JERUSALEM (AP) — Israel's prime minister wrapped up consultations with his coalition partners Tuesday and appeared set to call early parliamentary elections later in the evening.
With no viable alternative on the horizon, Benjamin Netanyahu is expected to easily be re-elected as prime minister following a lightening quick campaign. He is riding a wave of popularity and his opposition is fragmented and leaderless. The election could come as early as January, nine months ahead of schedule.
For nearly four years, Netanyahu has presided over a coalition that has proven remarkably stable. Re-election could grant him a fresh mandate to continue his tough stance toward Iran's suspect nuclear program, put the already deadlocked peace process with the Palestinians further into deep freeze and complicate relations with the U.S. if President Barack Obama is re-elected.
The next vote is scheduled a full year from now. Israeli governments rarely last their full terms and speculation has been growing that the current government's days are numbered.
Netanyahu spent the day holding talks with his coalition partners, his office said in a statement. The immediate reason for elections would be the coalition's inability to pass a 2013 budget. But conditions are ripe for a Netanyahu re-election, given his high standings in opinion polls, the lack of a clear rival and fears the economy could weaken next year.
Parliament reconvenes next week for its winter session without the annual budget in place. If one isn't approved by Dec. 31, the prime minister would be required by law to order a new vote. After a round of talks with his coalition partners, Netanyahu said an agreement couldn't be reached.
The prime minister also has little political incentive to wait until October 2013 — and give his opponents a chance to gain ground — when he is well-positioned to win re-election.
Opinion polls put Netanyahu's Likud Party far ahead of its rivals. The dovish Labor Party is running a distant second, having seen its support grow after mass social protests against the country's high cost of living. But its leader, former journalist Shelly Yachimovich, is running solely on jobs and the economy and is not considered a serious alternative for prime minister.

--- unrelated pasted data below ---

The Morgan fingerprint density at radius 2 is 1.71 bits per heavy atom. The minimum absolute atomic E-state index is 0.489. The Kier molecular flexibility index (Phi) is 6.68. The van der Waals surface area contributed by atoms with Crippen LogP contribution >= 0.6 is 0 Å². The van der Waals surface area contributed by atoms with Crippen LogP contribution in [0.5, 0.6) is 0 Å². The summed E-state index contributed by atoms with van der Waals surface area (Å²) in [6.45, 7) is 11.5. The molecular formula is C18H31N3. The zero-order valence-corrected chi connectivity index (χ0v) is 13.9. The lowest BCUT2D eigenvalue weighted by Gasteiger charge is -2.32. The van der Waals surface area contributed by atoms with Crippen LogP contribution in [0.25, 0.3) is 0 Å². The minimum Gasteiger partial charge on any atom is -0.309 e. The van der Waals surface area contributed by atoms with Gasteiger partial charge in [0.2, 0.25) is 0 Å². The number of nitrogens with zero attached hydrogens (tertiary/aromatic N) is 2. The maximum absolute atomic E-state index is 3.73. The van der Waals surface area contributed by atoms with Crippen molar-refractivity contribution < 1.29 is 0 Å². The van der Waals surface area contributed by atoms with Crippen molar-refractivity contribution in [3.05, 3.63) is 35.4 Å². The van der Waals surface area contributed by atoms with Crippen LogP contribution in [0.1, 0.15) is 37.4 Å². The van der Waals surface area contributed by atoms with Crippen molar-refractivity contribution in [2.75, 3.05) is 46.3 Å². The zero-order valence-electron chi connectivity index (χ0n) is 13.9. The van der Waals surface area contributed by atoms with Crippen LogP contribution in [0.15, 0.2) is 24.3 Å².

The only truly viable candidate to replace Netanyahu is former Prime Minister Ehud Olmert, but he is entangled in a legal battle that will keep him on the sidelines for the coming months.
Lagging behind Labor in the polls are Foreign Minister Avigdor Lieberman's ultranationalist Yisrael Beiteinu party, a new centrist party led by former TV anchorman Yair Lapid and the decimated Kadima Party, which is currently the largest party in parliament but has slipped badly in the polls under new leader Shaul Mofaz.
During the campaign, opponents are likely to seize upon Netanyahu's rocky relationship with Obama over how to handle Iran.
Netanyahu could also come under fire for his failure to advance peace talks with the Palestinians, massive street protests in Israel last summer against the growing gap between rich and poor, and widespread resentment over attempts by ultra-Orthodox parties to impose their ways on general society.
Despite these shortcomings, Netanyahu remains popular in opinion polls, thanks to a lengthy period of quiet, a resilient economy and his handling of the Iran issue.